The shadowy groups through the countryside had commenced to coalesce. Groups of twenty became a rabble of five hundred. The five hundred grew, and joined other five hundreds. From Baxter alone over two thousand rioters, mostly foreigners, started out, and by daylight the main body of the enemy reached the outskirts of the city, a long, irregular line of laughing, jostling, shouting men, constantly renewed at the rear until the procession covered miles of roadway. They were of all races and all types; individually they were, many of them, like boys playing truant from school, not quite certain of themselves, smiling and yet uneasy, not entirely wicked in intent. But they were shepherded by men with cunning eyes, men who knew well that a mob is greater than the sum of its parts, more wicked than the individuals who compose it, more cruel, more courageous.
As it marched it laughed. It was like a lion at play, ready to leap at the first scratch that brought blood.
Where the street car line met the Friendship Road the advance was met by the Chief of Police, on horseback and followed by a guard of mounted men, and ordered back. The van hesitated, but it was urged ahead, pushed on by the irresistible force behind it, and it came on no longer singing, but slowly, inevitably, sullenly protesting and muttering. Its good nature was gone.
As the Chief turned his horse was shot under him. He took another horse from one of his guard, and they retired, moving slowly and with drawn revolvers. There was no further shooting at that time, nothing but the irresistible advance. The police could no more have held the armed rabble than they could have held the invading hordes in Belgium. At the end of the street the Chief stopped and looked back. They had passed over his dead horse as though it were not there.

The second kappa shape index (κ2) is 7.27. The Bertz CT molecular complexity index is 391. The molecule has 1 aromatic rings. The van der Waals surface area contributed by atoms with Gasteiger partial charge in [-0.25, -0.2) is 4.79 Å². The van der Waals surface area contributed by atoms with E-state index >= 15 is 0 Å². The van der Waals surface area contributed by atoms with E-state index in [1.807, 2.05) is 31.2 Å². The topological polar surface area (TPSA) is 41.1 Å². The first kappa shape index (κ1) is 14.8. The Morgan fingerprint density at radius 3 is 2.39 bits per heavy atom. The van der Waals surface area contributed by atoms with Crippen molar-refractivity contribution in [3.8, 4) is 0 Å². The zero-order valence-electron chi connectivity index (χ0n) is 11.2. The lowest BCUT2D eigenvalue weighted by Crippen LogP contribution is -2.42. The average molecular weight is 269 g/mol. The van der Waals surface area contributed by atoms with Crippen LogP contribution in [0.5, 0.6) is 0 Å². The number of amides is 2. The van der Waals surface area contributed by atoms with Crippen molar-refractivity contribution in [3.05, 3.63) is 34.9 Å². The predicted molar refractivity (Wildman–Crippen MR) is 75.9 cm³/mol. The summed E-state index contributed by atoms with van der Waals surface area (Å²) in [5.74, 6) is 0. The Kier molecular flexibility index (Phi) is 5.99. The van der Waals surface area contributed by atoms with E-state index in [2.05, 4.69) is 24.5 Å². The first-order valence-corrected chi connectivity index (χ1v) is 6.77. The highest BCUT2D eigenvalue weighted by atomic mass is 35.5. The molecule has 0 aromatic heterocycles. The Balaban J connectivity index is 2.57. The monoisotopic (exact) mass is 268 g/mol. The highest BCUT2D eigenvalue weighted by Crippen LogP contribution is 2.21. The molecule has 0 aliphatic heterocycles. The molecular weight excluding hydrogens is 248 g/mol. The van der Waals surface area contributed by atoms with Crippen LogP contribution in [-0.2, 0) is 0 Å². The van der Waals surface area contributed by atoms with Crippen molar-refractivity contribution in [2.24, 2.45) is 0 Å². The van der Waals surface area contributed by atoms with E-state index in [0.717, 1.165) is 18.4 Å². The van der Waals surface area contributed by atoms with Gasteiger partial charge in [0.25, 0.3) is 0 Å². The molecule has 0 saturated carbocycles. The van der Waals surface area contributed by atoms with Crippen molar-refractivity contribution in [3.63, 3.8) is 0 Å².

In the mill district, which they had now reached, they received reenforcements, justifying the judgment of the conference that to have erected their barricades there would have been to expose the city's defenders to attack from the rear. And the mill district suffered comparatively little. It was the business portion of the city toward which they turned their covetous eyes, the great stores, the hotels and restaurants, the homes of the wealthy.
Pleased by the lack of opposition the mob grew more cheerful. The lion played. They pressed forward, wanton and jeering, firing now and then at random, breaking windows as they passed, looting small shops which they stripped like locusts. Their pockets bulging, and the taste of pillage forecasting what was to come, they moved onward more rapidly, shooting at upper windows or into the air, laughing, yelling, cursing, talking. From the barricades, long before the miles-long column came into view, could be heard the ominous far-off muttering of the mob.
It was when they found the bridge barricaded on the far side, however, that the lion bared its teeth and snarled. Temporarily checked by the play of machine guns which swept the bridge and kept it clear for a time, they commenced wild, wasteful firing, from the bridge-head and from along the Cardew wharves. Their leaders were prepared, and sent snipers into the bridge towers, but the machine guns continued to fire.
That the struggle would be on the bridge Doyle and his Council had anticipated from the reports of the night before. They were prepared to take a heavy loss on the bridges, but they had not prepared for the thing that defeated them; that as the mob is braver than the individual, so also it is more cowardly.
Pushed forward from the rear and unable to retreat through the dense mass behind that was every moment growing denser, a few hundreds found themselves facing the steady machine-gun fire from behind the barricades, and unable either to advance or to retire. Thus trapped, they turned on their own forces behind them, and tried to fight their way to safety, but the inexorable pressure kept on, and the defenders, watching and powerless, saw men fling themselves from the bridges and disappear in the water below, rather than advance into the machine-gun zone. The guns were not firing into the rioters, but before them, to hold them back, and into that leaden stream there were no brave spirits to hurl themselves.
The trapped men turned on their own and battled for escape. With the same violence which had been directed toward the city they now fought each other, and the bridge slowly cleared. But the mob did not disperse.
It spread out on the bank across, a howling, frustrated, futile mass, disorganized and demoralized, which fired its useless guns across the river, which seethed and tossed and struggled, and spent itself in its own wild fury. And all the time cool-eyed men, on the wharves across, watched and waited for the time to attack.